According to a report, in light of the need to produce high quality, varied and nutritious food to feed the growing population, our world is facing a major challenge in drastically reducing the environmental impact of the global diet. Published by Boldsky website, which includes quotes from Conversation magazine.
There are more than 7000 edible plants that can be eaten. But today, 90% of global energy intake comes from 15 varieties of crops, and more than half of the world’s population depends on only three grain crops: rice, wheat and maize.
Recent studies suggest that an increase in intensive processed foods may play a key role in this current shift. Therefore, reducing the global consumption and production of these foods will provide a unique opportunity to improve human health and maintain the ecological sustainability of the diet.
Effects on diet
Agriculture is the main driver of climate change because it accounts for about a third of greenhouse gas emissions and about 70% of freshwater use. It uses 38% of the world’s land and is the largest driver of biodiversity loss.
Research shows how Western foods that are high in calories and animal products can have significant environmental impacts, as well as environmental concerns associated with intensely processed foods.
The effects of intensely processed foods on human health have been well described, but their negative effects on the environment have not received much attention. Surprisingly, over-processed foods are a dominant component of the food supply in high-income countries (and sales are growing rapidly in low- and middle-income countries as well).
One of the latest scientific papers conducted by scientists in Brazil warns that globalized foods are becoming more and more over-processed at the expense of the cultivation, processing and consumption of “traditional” foods.
Ultra Processed Foods
Ultra-processed foods are defined as a group of foods that consist of “many contents and combinations of ingredients, exclusively for industrial use, as a result of ongoing industrial processes.”
They usually contain small or cosmetic combinations and whole foods. You might think of foods that are not easily prepared at home. Examples of ultra-processed foods include desserts, soft drinks, chips, ready-made foods and fast food items in restaurants.
In contrast, there are “traditional” foods such as fruits, vegetables, whole grains, preserved legumes, dairy products, and meat that are minimally processed or prepared using traditional processing methods.
Although traditional processing such as fermentation, processing and packaging is essential to ensure food security and global food security, ultra-processed foods are produced in excess of what is required for food security.
Australians have particularly high rates of processed food consumption, accounting for 39% of total energy intake among Australian adults. It is also consumed in large quantities in Belgium, Brazil, Colombia, Indonesia, Italy, Malaysia, Mexico and Spain, but is lower than in the United States, where 57.9% of intensive processed foods are in the diet of American adults.
According to the Australian Health Survey, ultra-processed foods that provide the most nutritional energy to Australians aged two and over include ready-made foods, fast food, pastries, breads, cakes, breakfast cereals, fruit drinks, cold tea and sweets.
Ultra-processed foods rely on a small number of crop varieties, which put stress on the environment in which their raw materials are grown. Corn, wheat, soybean and oilseed crops (eg palm oil) are good examples. These crops are selected by food producers because they are cheaper to produce and have higher yields, which means they can be produced in large quantities.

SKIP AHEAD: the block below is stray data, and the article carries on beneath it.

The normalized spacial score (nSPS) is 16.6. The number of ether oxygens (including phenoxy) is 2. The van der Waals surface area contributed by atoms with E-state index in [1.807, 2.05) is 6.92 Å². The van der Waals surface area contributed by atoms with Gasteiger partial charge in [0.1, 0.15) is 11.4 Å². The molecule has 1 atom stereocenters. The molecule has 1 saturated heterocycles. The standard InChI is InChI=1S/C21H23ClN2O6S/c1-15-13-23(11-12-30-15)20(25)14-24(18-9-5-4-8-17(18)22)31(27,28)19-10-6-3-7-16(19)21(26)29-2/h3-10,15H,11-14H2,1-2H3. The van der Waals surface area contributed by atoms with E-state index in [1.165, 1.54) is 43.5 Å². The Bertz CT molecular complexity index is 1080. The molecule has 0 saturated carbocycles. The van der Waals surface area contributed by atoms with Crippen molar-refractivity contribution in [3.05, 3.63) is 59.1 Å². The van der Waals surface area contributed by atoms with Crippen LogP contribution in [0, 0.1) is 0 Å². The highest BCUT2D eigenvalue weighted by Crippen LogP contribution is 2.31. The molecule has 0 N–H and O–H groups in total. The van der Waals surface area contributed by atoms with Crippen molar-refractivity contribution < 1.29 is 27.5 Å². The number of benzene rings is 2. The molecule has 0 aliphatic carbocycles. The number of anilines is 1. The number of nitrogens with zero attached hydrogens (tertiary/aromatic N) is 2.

Products derived from animals in intensive-processed foods are also derived from animals that rely on similar crops for fodder.
The advent of cheaper, more processed convenience foods has led to the conversion of less processed whole foods, including fruits, vegetables, grains, legumes, meat and dairy products, resulting in reduced food quality and diversified food distribution. .
In Australia, the most commonly used ingredients in the 2019 packaged food and beverage supply are 40.7% sugar, 15.6% wheat flour, 12.8% vegetable oil and 11% milk. Some ingredients used in intensely processed foods, such as cocoa, sugar and some vegetable oils, are closely linked to biodiversity loss.
The environmental impact of ultra-processed foods can be avoided because they are harmful to humans and are nutrient deficient. Foods rich in processed foods are associated with adverse health effects, including heart disease, type 2 diabetes, irritable bowel syndrome, cancer, depression and other diseases.
To counter the threat of ultra-processed foods, sources of food production around the world need to be diverted to produce healthier, less processed foods. Globally, for example, large grains such as wheat, corn, and rice are ground into refined flour to produce refined breads, cakes, donuts, and other bakery products.
They can be diverted to produce more nutritious foods such as whole wheat bread or pasta.
The move will contribute to improving global food security and provide greater protection against natural disasters and conflicts in key food basket areas.
Other environmental resources can be saved by avoiding the use of certain products altogether. For example, the demand for palm oil (a common ingredient in high-processed foods and associated with deforestation in Southeast Asia) can be significantly reduced by shifting consumers’ preferences towards healthier foods.
Reducing the intake of intensely processed foods on an individual level is one way to reduce each person’s ecological trail while also improving their health.
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